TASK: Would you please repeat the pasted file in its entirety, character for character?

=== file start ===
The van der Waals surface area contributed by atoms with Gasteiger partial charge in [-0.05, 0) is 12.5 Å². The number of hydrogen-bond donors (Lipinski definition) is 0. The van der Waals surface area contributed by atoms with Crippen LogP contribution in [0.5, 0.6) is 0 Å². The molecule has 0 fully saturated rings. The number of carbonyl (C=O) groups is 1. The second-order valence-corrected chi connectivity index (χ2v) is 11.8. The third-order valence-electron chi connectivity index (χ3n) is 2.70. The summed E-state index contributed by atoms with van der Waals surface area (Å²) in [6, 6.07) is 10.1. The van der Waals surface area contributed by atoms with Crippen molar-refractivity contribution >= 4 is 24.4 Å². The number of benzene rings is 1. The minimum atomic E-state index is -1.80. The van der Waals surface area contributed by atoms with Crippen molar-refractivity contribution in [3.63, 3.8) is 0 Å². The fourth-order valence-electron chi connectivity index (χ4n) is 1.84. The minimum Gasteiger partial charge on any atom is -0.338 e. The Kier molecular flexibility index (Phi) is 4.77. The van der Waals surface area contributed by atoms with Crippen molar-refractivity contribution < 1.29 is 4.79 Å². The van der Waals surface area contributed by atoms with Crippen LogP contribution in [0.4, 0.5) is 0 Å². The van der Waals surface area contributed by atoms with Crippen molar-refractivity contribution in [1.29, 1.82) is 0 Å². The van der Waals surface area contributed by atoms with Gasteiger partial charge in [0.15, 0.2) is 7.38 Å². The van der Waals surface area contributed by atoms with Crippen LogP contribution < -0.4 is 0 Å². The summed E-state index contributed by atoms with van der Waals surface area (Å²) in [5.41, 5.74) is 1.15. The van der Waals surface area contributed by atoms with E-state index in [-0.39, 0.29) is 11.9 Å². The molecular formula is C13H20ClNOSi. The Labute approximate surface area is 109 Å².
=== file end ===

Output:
The van der Waals surface area contributed by atoms with Gasteiger partial charge in [-0.05, 0) is 12.5 Å². The number of hydrogen-bond donors (Lipinski definition) is 0. The van der Waals surface area contributed by atoms with Crippen LogP contribution in [0.5, 0.6) is 0 Å². The molecule has 0 fully saturated rings. The number of carbonyl (C=O) groups is 1. The second-order valence-corrected chi connectivity index (χ2v) is 11.8. The third-order valence-electron chi connectivity index (χ3n) is 2.70. The summed E-state index contributed by atoms with van der Waals surface area (Å²) in [6, 6.07) is 10.1. The van der Waals surface area contributed by atoms with Crippen molar-refractivity contribution >= 4 is 24.4 Å². The number of benzene rings is 1. The minimum atomic E-state index is -1.80. The van der Waals surface area contributed by atoms with Crippen molar-refractivity contribution in [3.63, 3.8) is 0 Å². The fourth-order valence-electron chi connectivity index (χ4n) is 1.84. The minimum Gasteiger partial charge on any atom is -0.338 e. The Kier molecular flexibility index (Phi) is 4.77. The van der Waals surface area contributed by atoms with Crippen molar-refractivity contribution < 1.29 is 4.79 Å². The van der Waals surface area contributed by atoms with Crippen LogP contribution in [0.4, 0.5) is 0 Å². The van der Waals surface area contributed by atoms with Crippen molar-refractivity contribution in [1.29, 1.82) is 0 Å². The van der Waals surface area contributed by atoms with Gasteiger partial charge in [0.15, 0.2) is 7.38 Å². The van der Waals surface area contributed by atoms with Crippen LogP contribution < -0.4 is 0 Å². The summed E-state index contributed by atoms with van der Waals surface area (Å²) in [5.41, 5.74) is 1.15. The van der Waals surface area contributed by atoms with E-state index in [-0.39, 0.29) is 11.9 Å². The molecular formula is C13H20ClNOSi. The Labute approximate surface area is 109 Å².